“I’m serious,this place really has saved my life, and it really has saved a lot of other women’s lives too,” said Poole, who is on long-term disability for myriad health issues, including bipolar disorder. “This is a place of hope. ... It’s not like other fancy gyms and luxury gyms that are out there. It’s about community and communication, and it works.”

Poole was panicking in the days before the anonymous donor stepped forward. A donation in the $3,500 range was enough to keep the gym open for the summer.

“An angel was able to keep us open,” Poole said. “When I found out, I came out to one of my members who is Hispanic and speaks Spanish. I had tears in my eyes and I told her, ‘You come back here Monday! You stay here! You stay here!’ She understood what I meant.”

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Volunteers provide instruction
Healthworks at St. Mary’s is one of two gyms operated by Healthworks Community Fitness, a non-profit organization in Dorchester. The other Healthworks gym is open to women and children on a low-cost, sliding-scale basis.

But Healthworks at St. Mary’s is unusual because it offers completely free memberships to women who qualify for them. “To the best of my understanding, there are no other gyms doing this in the country,” site director Frender said. “When we’ve done research for grants, we haven’t found anyone else doing this.”

Frender is the only employee at the gym who is paid a modest salary. Everyone else who works there — nutritionists, yoga instructors, personal trainers and others — does so on a volunteer basis.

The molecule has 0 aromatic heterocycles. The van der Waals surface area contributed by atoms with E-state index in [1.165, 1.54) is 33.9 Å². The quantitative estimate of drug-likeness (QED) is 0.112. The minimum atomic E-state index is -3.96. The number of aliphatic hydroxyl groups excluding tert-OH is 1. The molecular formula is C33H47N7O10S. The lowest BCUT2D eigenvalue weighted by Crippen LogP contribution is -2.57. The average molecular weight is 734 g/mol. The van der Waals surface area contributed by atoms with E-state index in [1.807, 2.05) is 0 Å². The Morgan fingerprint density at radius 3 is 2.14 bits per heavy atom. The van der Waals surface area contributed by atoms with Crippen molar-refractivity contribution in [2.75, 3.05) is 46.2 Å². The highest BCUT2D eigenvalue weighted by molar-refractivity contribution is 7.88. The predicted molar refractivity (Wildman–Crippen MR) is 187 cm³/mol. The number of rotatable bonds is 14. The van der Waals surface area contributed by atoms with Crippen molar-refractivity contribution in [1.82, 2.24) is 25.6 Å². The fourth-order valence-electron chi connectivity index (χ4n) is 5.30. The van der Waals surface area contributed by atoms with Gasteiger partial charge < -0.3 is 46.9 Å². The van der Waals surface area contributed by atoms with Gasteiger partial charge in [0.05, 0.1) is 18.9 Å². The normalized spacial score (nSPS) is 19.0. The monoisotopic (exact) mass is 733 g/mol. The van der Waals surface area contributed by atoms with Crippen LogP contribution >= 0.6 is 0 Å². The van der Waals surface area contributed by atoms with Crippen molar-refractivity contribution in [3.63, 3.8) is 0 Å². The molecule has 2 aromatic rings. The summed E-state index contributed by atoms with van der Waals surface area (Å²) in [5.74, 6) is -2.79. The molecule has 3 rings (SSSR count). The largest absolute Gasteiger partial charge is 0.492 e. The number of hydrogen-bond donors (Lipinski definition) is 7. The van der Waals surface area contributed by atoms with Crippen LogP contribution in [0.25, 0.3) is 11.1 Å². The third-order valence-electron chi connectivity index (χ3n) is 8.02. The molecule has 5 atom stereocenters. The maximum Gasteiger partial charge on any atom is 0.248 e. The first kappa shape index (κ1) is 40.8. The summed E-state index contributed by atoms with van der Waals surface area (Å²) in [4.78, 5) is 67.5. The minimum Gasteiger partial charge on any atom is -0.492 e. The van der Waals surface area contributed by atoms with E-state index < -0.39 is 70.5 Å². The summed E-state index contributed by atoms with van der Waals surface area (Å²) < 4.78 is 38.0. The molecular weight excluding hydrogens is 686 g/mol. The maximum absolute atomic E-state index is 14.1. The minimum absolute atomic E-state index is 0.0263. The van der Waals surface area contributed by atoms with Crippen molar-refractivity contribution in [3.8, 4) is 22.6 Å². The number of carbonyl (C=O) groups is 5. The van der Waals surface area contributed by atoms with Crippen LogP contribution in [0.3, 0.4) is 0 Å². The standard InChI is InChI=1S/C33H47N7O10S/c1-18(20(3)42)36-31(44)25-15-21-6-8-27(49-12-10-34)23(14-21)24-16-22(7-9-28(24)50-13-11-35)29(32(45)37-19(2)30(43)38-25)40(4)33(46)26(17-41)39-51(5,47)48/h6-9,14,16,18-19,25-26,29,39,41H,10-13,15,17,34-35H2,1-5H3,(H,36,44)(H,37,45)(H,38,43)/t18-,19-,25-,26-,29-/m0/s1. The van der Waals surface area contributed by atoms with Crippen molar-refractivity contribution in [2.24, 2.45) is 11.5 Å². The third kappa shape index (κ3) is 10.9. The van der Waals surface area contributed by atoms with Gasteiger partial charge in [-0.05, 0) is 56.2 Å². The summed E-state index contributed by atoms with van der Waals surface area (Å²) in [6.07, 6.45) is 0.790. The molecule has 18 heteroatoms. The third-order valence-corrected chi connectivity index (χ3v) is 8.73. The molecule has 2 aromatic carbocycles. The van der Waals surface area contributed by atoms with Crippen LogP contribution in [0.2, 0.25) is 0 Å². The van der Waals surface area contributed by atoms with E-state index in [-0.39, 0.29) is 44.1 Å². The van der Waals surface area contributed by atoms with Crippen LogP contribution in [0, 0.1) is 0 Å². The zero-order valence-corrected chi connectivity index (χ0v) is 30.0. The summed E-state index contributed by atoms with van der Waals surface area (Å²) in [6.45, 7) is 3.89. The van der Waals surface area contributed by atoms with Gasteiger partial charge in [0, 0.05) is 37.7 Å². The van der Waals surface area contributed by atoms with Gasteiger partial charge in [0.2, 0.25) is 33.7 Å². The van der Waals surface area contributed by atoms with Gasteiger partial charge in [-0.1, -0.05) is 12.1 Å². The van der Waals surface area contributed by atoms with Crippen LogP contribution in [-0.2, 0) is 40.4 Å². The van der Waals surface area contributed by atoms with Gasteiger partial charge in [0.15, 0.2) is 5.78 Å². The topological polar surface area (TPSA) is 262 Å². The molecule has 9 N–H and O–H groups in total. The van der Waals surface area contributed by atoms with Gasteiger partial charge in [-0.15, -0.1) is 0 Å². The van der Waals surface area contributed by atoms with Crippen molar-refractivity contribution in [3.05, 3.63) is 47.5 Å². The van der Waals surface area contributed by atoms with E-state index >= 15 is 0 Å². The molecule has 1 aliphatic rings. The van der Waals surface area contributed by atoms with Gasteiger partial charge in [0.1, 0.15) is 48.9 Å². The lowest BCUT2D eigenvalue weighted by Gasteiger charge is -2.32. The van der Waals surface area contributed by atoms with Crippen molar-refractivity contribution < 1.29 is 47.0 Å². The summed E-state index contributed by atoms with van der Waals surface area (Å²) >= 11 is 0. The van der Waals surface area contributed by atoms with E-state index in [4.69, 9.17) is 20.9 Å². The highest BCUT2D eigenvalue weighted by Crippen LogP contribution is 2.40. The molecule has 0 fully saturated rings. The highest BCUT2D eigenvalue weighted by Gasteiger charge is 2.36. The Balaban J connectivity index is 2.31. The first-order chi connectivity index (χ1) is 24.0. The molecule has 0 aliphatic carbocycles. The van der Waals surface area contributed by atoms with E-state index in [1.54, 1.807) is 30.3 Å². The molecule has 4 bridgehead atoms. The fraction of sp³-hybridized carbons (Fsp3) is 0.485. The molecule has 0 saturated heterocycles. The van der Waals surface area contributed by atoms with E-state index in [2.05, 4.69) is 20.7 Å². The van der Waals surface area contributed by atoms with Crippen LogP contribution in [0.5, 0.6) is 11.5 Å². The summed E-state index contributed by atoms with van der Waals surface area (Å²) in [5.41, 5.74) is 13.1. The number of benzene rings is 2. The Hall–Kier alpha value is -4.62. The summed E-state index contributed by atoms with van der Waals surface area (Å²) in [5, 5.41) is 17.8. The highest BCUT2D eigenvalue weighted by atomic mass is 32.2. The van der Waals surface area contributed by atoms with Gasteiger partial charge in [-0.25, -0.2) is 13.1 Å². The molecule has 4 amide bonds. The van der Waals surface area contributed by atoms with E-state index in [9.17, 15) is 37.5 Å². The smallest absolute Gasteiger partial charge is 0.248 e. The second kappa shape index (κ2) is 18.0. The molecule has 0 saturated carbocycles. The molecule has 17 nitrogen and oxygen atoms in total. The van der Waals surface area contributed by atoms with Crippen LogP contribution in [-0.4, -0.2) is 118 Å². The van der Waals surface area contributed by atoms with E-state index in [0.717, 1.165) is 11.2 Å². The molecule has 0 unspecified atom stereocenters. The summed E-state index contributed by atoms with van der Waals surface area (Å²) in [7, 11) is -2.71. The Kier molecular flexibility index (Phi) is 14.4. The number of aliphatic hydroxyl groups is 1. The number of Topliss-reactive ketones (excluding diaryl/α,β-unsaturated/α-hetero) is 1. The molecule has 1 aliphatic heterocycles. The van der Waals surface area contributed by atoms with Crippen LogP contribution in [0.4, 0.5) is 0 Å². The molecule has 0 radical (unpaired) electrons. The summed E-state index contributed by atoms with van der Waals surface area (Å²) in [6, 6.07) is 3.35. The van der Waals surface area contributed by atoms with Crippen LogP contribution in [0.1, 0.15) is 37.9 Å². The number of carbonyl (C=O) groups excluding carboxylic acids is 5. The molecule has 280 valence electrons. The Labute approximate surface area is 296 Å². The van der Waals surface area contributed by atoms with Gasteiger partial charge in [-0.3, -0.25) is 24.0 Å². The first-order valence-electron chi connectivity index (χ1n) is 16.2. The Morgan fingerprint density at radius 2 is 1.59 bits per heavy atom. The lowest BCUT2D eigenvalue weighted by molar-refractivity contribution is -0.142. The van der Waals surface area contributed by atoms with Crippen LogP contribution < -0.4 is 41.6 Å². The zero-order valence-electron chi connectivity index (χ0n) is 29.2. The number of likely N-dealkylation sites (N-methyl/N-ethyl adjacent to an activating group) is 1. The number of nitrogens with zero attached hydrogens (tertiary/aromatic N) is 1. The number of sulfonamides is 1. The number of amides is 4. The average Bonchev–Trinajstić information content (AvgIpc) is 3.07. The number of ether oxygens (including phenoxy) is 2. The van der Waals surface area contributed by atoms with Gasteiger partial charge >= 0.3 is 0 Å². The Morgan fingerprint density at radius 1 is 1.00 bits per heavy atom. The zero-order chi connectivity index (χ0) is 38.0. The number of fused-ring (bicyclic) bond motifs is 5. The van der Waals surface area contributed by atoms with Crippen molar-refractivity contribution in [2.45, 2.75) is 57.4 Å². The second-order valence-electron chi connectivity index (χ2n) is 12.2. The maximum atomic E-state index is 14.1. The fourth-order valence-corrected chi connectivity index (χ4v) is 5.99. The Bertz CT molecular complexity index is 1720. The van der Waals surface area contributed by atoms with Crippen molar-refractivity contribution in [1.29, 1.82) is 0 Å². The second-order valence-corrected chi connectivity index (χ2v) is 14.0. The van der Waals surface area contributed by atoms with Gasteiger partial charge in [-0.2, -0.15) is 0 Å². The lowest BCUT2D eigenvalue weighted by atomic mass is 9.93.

Image: Healthworks at St. Mary's site director Monica Frender and intern Angel Omoregie
Courtesy Heathworks Community Fitness
Healthworks at St. Mary's site director Monica Frender, left, spends time at work with her intern, Angel Omoregie, right.

When Healthworks at St. Mary’s opened, the idea was to provide a safe place for at-risk women to improve their health and their entire outlook on life. Since 2002, it’s served nearly 8,000 women, pregnant teens and teenage moms.

The need for access to exercise facilities in Dorchester is high; the low-income, ethnically diverse neighborhood has the fourth-highest rate of obesity in Massachusetts. It’s the kind of community that can be found on the margins of virtually every major metropolitan area of the United States — places where residents have limited access to grocery stores and fresh produce, but easy access to fatty processed foods, alcohol and tobacco.

“We’re definitely in a food desert here. Most of what you find around here is fast-food, processed, mini-mart-type stuff,” Frender said. “But just because somebody lives in an urban area or lives on a fixed income, that doesn’t meant they shouldn’t be able to take care of themselves. That’s why we’re here.”

To learn more about the work of Healthworks Community Fitness or donate to help keep Healthworks at St. Mary’s open past this summer, click here.

Need a Coffey break? Friend TODAY.com writer Laura T. Coffey on Facebook, follow her on Twitter  or read more of her stories at LauraTCoffey.com.